Wednesday, February 08, 2006

Nomina Sacra

We had an interesting seminar here in Cambridge on Tuesday with Chris Tuckett (Oxford) on Nomina Sacra. Basically the first half was a summary of his argument (against Roberts and Hurtado) in C. M. Tuckett, ‘“Nomina Sacra”: Yes and No?’, in J.-M. Auwers & H. J. de Jonge (eds), The Biblical Canons (Leuven, 2003), 431-458. In discussion it turned out that Tuckett agrees that by the 3rd/4th century nomina sacra did function in a 'religious' manner (i.e. it reflects a religious attitude to the names) [evidence for this esp in the emergence of SWTHR as a nomen sacrum in this period; also 1 Cor 8.5 in P46; purple gospels etc.]; but he doesn't buy this theory for the origin of the nomina sacra (which is what Roberts and Hurtado argued). He proposes that they originated as reading aids for Christians unused to uncial texts.

Essentially Tuckett gathers up everything that Roberts dismissed as minor exceptions to the main rule (and finds a few more) and says 'aha' there are enough exceptions here to prove that the supposed rule is wrongly conceived. The second half of the seminar looked at some very unusual uses of nomina sacra in E 08 (Laudianus).

My own reflections, for what they are worth, are as follows:
1. Once Tuckett has admitted that the NS did function as 'sacred names' for scribes in a later period (i.e. sixth century purple gospels; the 3-4th century emergence of SWTHR; the early 3rd cent P46), then he has to explain the emergence of a religious dimension as somewhat in discontinuity with the point of origin. But there is no evidence that would point to discontinuity and the selection of words for abbreviation do look 'religious' (as also in Ep Barn 9 & Test Sol 11).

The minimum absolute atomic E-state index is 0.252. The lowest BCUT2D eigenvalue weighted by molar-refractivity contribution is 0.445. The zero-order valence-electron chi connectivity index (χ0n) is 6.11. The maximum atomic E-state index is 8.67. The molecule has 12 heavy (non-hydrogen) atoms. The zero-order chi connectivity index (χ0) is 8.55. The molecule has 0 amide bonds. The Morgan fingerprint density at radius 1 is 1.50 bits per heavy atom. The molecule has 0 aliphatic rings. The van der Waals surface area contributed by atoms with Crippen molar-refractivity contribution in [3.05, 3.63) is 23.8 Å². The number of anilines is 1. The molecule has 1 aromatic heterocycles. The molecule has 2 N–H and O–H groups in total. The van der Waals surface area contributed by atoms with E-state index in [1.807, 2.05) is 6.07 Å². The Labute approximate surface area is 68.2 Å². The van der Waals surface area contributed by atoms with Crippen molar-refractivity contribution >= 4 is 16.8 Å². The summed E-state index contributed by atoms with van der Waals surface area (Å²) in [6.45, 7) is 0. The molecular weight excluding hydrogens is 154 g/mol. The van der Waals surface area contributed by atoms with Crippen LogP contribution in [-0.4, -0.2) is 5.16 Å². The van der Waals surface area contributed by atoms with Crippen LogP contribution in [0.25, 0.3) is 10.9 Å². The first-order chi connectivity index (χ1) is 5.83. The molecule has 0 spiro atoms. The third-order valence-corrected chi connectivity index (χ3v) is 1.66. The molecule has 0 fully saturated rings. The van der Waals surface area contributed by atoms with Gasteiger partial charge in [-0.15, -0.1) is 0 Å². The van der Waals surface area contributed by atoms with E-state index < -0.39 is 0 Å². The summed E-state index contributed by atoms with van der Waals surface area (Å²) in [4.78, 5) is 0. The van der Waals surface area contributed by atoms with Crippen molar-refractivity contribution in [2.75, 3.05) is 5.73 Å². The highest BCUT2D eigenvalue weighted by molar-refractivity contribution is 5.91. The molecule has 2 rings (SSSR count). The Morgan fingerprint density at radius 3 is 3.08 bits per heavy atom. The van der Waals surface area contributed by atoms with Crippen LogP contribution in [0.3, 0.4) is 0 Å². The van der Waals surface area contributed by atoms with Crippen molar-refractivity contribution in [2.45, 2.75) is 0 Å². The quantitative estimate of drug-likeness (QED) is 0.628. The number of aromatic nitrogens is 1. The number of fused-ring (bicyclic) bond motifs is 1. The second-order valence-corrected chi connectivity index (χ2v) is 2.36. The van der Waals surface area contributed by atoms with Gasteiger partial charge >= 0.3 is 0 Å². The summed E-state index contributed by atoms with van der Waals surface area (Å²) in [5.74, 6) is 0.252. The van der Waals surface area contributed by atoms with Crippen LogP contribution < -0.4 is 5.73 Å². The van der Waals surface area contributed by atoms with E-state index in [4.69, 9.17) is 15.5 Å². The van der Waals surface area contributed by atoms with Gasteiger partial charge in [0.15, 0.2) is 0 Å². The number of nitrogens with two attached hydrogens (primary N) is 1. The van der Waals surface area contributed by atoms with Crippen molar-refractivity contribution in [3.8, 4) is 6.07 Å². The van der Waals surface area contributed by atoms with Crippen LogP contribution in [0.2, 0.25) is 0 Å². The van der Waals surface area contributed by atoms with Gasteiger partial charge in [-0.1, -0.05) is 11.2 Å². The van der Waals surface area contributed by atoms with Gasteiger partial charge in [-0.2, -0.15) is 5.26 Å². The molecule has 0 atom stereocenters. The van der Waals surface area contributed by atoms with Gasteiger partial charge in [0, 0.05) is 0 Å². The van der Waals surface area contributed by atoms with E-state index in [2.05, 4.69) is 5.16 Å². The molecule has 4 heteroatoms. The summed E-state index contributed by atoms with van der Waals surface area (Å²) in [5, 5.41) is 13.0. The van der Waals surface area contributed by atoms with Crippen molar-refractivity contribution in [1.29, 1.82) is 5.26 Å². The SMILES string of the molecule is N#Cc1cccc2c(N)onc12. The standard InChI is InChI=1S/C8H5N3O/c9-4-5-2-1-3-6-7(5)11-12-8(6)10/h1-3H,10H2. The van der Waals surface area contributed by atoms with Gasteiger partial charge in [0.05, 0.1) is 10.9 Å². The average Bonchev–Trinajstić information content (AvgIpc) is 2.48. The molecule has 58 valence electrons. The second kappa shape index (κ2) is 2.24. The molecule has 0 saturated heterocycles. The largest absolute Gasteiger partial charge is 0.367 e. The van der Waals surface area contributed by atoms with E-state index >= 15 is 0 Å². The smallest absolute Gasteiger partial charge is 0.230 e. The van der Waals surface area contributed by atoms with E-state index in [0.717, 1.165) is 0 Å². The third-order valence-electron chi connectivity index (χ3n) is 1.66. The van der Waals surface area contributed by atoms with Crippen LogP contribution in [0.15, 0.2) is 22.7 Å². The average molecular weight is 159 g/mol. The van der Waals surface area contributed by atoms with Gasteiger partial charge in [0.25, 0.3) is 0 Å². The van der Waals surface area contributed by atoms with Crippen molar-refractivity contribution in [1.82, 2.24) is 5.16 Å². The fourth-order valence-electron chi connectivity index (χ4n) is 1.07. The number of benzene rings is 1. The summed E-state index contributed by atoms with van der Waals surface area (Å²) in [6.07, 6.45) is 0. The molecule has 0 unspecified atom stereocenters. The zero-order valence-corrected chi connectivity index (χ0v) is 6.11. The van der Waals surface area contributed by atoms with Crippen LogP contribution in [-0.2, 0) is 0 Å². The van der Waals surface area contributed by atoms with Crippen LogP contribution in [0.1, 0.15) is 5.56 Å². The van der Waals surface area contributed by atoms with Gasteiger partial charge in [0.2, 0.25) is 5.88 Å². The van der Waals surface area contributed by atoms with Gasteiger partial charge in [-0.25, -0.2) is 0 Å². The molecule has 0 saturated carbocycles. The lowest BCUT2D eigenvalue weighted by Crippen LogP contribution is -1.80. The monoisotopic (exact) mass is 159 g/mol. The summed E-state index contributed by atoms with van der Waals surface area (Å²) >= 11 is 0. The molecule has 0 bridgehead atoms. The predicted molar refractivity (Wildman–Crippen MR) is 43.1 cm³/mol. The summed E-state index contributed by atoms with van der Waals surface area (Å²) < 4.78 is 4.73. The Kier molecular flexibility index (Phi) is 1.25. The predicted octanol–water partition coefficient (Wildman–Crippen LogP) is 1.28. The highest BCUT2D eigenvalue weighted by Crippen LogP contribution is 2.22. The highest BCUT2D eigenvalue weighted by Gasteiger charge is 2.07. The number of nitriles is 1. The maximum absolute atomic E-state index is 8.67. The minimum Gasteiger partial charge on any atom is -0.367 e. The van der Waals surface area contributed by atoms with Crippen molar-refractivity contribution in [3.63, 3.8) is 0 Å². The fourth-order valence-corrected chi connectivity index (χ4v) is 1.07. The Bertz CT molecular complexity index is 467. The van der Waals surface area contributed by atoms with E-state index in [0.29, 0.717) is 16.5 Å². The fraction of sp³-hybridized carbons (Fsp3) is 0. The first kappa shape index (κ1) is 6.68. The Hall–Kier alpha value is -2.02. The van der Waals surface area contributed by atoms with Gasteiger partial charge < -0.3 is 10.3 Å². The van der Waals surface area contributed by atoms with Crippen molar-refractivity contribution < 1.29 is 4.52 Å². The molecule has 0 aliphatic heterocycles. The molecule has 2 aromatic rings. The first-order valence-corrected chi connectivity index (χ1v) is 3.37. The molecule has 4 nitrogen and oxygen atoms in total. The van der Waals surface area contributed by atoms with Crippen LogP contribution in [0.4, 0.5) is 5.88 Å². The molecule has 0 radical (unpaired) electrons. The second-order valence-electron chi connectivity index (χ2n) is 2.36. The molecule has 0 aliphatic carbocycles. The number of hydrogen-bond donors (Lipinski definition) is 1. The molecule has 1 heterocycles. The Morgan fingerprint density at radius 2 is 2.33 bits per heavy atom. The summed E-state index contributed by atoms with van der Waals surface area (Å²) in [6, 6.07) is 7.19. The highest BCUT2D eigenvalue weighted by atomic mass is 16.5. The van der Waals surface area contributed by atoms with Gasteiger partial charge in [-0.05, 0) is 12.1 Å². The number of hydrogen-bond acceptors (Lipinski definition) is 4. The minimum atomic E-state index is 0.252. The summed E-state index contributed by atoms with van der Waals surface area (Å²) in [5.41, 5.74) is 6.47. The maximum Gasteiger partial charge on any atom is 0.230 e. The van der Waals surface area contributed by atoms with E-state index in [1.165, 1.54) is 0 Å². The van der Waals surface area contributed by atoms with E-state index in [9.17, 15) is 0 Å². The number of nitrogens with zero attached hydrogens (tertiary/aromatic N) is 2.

2. Since the problem about the 'origin' of the NS is related precisely to our lack of evidence from the earliest period why don't we say that we are not sure about the point of origin of the practice, but that it appears to function in 'religious' way in most of the manuscripts.
3. Once we are onto manuscripts we'll gain more by careful analysis of the individual practices of the scribes, something that we don't really have for all the major early biblical manuscripts. More research needs to be done here.

7 Comments:

Eric Sowell said...

Since you brought up the subject...

Perhaps this is one of the exceptions that you speak of, but I thought I would throw in a note. I was reading a much later mss than you're dealing with here, 2813 (13th century miniscule), and noticed that ανθρωπος was abbreviated much like the typical nomina sacra. For example, on the first leaf of John (http://www.csntm.org/Manuscripts/2813/073b.jpg) you've got ανθρωπων abbreviated as ανων with a bar over the last two letters (line 6) and ανθρωπος abbreviated as ανοσ with a bar over the last as well (line 9).

I was a little surprised to see this particular word abbreviated like a nomina sacra. Was word abbreviated in this manner in the earlier manuscripts? And if so, why would this be considered a sacred word? I didn't see a discussion in Metzger's text on TC, so I figured I would ask the other experts :)

Eric Sowell said...

Ummm...pardon the grammatical error there at the end :) "Was this word abbreviated..." instead of "Was word abbreviated..."